As part of Real Estate Capital’s 10th anniversary retrospective, Tom Leahy of Real Capital Analytics examines how the European commercial real estate market has changed in the last decade.
Ten years after the collapsing US sub-prime mortgage market triggered the start of the global financial crisis, the European real estate market has changed in many ways. Gone are the out-of-office, all-afternoon lunches for a start. But more careful analysis reveals that the changes run far deeper.
The most glaring difference is the use of debt finance by investors. The real estate bubble that formed in the run-up to the crisis was debt-fuelled. In contrast, the European real estate market in 2017 is conservatively leveraged. Memories of a decade ago have ensured a more disciplined use of debt finance by investors, while a rigorous regulatory regime has ensured that bank lending is not – so far, anyway – out of control.
The University of Regensburg’s German Debt Project – of which Real Capital Analytics is the originating sponsor – shows that between 2015 and 2016, average loan-to-value ratios fell for new loans written by banks and other institutions in Germany; a surprising finding given the relative maturity of the real estate cycle.
Another major change in the market since 2007 is that Europe is awash with equity, whereas it was once awash with debt. The central banks’ response to the crisis means investors of every type are starved of income and commercial property is therefore experiencing its moment in the sun.
The capital-raising surveys show that investors in Europe, North America and Asia-Pacific are still under-allocated to real estate. Because of its relative position in the investment cycle and the performances of the continent’s recovering economies, European property is a major target.
The consequence is that there are more sources of non-European capital in the market, investing more significant sums than in 2007. A decade ago, the US was the major source of non-European investment capital, and this remains the case.
Money from China, Hong Kong, South Africa and South Korea was nowhere to be seen in 2007. Players from these countries have invested billions of euros in the market this year alone. Granted, some sources of capital have dried up; the Israelis and Australians are yet to return in force after they invested heavily in 2007.
Within Europe, the Irish, Dutch, Austrian, Spanish and Italian investors which were major players outside their domestic markets in 2007 are no longer present in a meaningful way. Heavily reliant on leverage, Irish investors spent more than €11 billion on European property outside Ireland in 2007. They matched the levels of investment by German-headquartered players, which is a remarkable fact given their relative size.
Indeed, there has been a substantial drop in investment capital deployed by European investors within their home continent. Intra-European cross-border investment totalled €107 billion in 2007, whereas it dwindled to just €42 billion in the first eight months of 2017.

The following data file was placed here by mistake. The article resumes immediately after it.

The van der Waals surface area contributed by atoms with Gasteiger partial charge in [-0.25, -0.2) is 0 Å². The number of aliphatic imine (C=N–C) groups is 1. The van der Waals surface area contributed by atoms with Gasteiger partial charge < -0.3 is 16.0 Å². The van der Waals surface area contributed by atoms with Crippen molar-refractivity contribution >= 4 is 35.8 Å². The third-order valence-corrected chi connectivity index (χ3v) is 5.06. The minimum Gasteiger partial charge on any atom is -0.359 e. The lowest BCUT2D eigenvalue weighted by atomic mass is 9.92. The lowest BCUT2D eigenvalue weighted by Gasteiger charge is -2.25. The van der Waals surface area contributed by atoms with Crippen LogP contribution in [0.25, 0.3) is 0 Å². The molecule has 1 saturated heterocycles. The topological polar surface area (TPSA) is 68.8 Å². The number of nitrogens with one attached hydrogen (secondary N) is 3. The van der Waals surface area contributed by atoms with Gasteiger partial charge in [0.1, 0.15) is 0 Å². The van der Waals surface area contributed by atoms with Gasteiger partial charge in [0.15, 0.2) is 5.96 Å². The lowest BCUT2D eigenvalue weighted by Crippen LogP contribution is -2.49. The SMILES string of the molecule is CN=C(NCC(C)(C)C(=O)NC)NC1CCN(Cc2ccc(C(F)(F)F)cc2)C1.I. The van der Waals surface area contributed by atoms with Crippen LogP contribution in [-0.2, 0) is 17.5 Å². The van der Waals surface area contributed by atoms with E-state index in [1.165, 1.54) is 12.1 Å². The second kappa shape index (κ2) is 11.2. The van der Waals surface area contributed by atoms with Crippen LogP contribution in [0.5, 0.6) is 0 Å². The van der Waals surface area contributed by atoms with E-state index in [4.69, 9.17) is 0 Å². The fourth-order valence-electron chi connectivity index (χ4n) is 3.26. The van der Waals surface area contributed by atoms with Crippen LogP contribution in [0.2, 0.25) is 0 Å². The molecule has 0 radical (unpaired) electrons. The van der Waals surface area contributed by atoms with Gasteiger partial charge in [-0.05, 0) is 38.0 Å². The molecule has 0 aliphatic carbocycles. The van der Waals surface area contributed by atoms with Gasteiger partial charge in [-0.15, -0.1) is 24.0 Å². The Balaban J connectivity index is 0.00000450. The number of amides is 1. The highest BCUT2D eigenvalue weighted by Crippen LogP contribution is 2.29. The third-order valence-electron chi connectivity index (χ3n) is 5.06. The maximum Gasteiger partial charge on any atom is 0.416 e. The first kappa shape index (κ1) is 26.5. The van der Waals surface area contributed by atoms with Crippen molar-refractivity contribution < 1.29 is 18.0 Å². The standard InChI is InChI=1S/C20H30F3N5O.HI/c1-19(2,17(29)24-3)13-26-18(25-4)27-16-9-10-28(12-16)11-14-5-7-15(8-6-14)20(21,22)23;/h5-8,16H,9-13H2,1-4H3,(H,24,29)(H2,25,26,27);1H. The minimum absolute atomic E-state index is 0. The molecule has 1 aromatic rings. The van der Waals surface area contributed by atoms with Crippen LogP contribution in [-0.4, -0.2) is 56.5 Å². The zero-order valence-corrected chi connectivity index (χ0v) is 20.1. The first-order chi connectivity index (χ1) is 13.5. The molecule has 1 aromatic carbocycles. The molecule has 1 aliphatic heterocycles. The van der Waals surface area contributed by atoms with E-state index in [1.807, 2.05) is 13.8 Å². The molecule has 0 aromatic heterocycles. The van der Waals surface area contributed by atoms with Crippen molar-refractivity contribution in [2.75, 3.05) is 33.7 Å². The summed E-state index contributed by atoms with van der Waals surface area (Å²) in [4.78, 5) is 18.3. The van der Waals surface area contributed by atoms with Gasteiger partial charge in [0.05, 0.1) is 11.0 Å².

The corollary to this is that European players have stepped up investment inside their individual home markets. This reflects some one-off factors, such as the establishment of tax-exempt real estate investment trust regimes in Ireland and Spain, but it also reflects a greater aversion to the risks associated with cross-border investing.
The weight of equity targeting European real estate has heightened competition for assets and had two important effects on the market to differentiate it from 2007: it has pushed transaction prices beyond their previous peak and steered more capital into so-called ‘alternative’ property sectors, including student housing, senior living, data centres and healthcare.
The recently launched RCA global commercial property price indices show that prices in London’s West End district are 80 percent above their 2007 peak, while property in central Paris and the central business districts of Germany’s A-Class cities are 50 percent above their previous peaks. This reflects not only the competition and diversity of capital in the market, but also how the prolonged period of low interest rates has served to inflate asset prices.
The appeal of alternative real estate sectors is a consequence of the high prices in the core markets. In the 12 months to the end of June 2017, just more than €35 billion of these assets transacted, whereas in 2007 the figure was €25 billion. The main driver of this growth has been the expansion of institutional investors into the student and senior housing markets, which has transformed these niche sectors into multi-billion-euro asset classes.
Despite high prices, the European real estate market is well set for a strong finish to 2017. Real Capital Analytics has already recorded more than €10 billion of purchases by new entrants to the market, 40 percent of which come from Asia – emphasising the attraction of the market on a global basis.
Current investment volumes – €153 billion in the year to the end of August – put the market on track to equal the 2016 transaction volumes figure of €277 billion and well above the 10-year average. Perhaps this might be cause for a modest celebration, since Europe’s real estate market is in healthier shape than it was 10 years ago, when the champagne was flowing.
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